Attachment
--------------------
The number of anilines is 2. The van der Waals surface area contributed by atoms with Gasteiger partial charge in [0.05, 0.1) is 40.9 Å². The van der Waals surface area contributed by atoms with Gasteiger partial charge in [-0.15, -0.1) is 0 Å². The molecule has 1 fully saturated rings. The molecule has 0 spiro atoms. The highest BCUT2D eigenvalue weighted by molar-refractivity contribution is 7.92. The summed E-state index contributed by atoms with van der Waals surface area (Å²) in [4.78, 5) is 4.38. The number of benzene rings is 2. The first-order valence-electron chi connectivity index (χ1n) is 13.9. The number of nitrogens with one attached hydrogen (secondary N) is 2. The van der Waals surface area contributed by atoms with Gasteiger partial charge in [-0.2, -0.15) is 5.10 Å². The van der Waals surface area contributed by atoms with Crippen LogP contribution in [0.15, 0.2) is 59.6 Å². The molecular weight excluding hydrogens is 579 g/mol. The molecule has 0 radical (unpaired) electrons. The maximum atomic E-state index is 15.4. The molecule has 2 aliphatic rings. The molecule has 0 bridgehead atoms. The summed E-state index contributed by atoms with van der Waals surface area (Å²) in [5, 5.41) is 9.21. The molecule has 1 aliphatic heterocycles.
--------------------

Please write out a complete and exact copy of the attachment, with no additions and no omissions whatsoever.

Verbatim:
The number of anilines is 2. The van der Waals surface area contributed by atoms with Gasteiger partial charge in [0.05, 0.1) is 40.9 Å². The van der Waals surface area contributed by atoms with Gasteiger partial charge in [-0.15, -0.1) is 0 Å². The molecule has 1 fully saturated rings. The molecule has 0 spiro atoms. The highest BCUT2D eigenvalue weighted by molar-refractivity contribution is 7.92. The summed E-state index contributed by atoms with van der Waals surface area (Å²) in [4.78, 5) is 4.38. The number of benzene rings is 2. The first-order valence-electron chi connectivity index (χ1n) is 13.9. The number of nitrogens with one attached hydrogen (secondary N) is 2. The van der Waals surface area contributed by atoms with Gasteiger partial charge in [-0.2, -0.15) is 5.10 Å². The van der Waals surface area contributed by atoms with Crippen LogP contribution in [0.15, 0.2) is 59.6 Å². The molecular weight excluding hydrogens is 579 g/mol. The molecule has 0 radical (unpaired) electrons. The maximum atomic E-state index is 15.4. The molecule has 2 aliphatic rings. The molecule has 0 bridgehead atoms. The summed E-state index contributed by atoms with van der Waals surface area (Å²) in [5, 5.41) is 9.21. The molecule has 1 aliphatic heterocycles.